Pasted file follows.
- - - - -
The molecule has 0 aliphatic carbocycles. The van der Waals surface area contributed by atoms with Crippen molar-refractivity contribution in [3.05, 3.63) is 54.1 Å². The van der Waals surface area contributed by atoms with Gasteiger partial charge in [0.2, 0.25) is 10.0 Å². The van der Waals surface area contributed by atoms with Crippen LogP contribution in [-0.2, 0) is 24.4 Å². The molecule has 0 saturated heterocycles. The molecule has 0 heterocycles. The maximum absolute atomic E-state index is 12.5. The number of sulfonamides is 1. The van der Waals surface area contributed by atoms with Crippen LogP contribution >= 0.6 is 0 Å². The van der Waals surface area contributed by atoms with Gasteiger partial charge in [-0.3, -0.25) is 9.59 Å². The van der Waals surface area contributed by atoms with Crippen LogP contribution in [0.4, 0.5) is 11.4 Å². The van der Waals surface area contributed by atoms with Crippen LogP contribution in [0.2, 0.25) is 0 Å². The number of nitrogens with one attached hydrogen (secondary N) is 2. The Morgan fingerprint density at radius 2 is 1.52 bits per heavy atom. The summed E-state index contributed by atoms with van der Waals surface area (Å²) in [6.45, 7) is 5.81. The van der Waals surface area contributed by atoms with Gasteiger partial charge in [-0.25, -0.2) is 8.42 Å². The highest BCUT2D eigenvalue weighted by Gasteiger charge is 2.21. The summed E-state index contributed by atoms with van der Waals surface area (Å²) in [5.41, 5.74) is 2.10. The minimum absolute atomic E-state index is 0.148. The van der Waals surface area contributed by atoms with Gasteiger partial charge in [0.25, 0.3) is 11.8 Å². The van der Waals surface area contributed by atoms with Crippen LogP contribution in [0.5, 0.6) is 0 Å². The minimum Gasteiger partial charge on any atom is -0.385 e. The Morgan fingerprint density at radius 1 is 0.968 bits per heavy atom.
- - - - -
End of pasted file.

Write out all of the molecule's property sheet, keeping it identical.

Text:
The molecule has 0 aliphatic carbocycles. The van der Waals surface area contributed by atoms with Crippen molar-refractivity contribution in [3.05, 3.63) is 54.1 Å². The van der Waals surface area contributed by atoms with Gasteiger partial charge in [0.2, 0.25) is 10.0 Å². The van der Waals surface area contributed by atoms with Crippen LogP contribution in [-0.2, 0) is 24.4 Å². The molecule has 0 saturated heterocycles. The molecule has 0 heterocycles. The maximum absolute atomic E-state index is 12.5. The number of sulfonamides is 1. The van der Waals surface area contributed by atoms with Crippen LogP contribution >= 0.6 is 0 Å². The van der Waals surface area contributed by atoms with Gasteiger partial charge in [-0.3, -0.25) is 9.59 Å². The van der Waals surface area contributed by atoms with Crippen LogP contribution in [0.4, 0.5) is 11.4 Å². The van der Waals surface area contributed by atoms with Crippen LogP contribution in [0.2, 0.25) is 0 Å². The number of nitrogens with one attached hydrogen (secondary N) is 2. The Morgan fingerprint density at radius 2 is 1.52 bits per heavy atom. The summed E-state index contributed by atoms with van der Waals surface area (Å²) in [6.45, 7) is 5.81. The van der Waals surface area contributed by atoms with Gasteiger partial charge in [-0.25, -0.2) is 8.42 Å². The highest BCUT2D eigenvalue weighted by Gasteiger charge is 2.21. The summed E-state index contributed by atoms with van der Waals surface area (Å²) in [5.41, 5.74) is 2.10. The minimum absolute atomic E-state index is 0.148. The van der Waals surface area contributed by atoms with Gasteiger partial charge in [0.25, 0.3) is 11.8 Å². The van der Waals surface area contributed by atoms with Crippen LogP contribution in [0.5, 0.6) is 0 Å². The minimum Gasteiger partial charge on any atom is -0.385 e. The Morgan fingerprint density at radius 1 is 0.968 bits per heavy atom.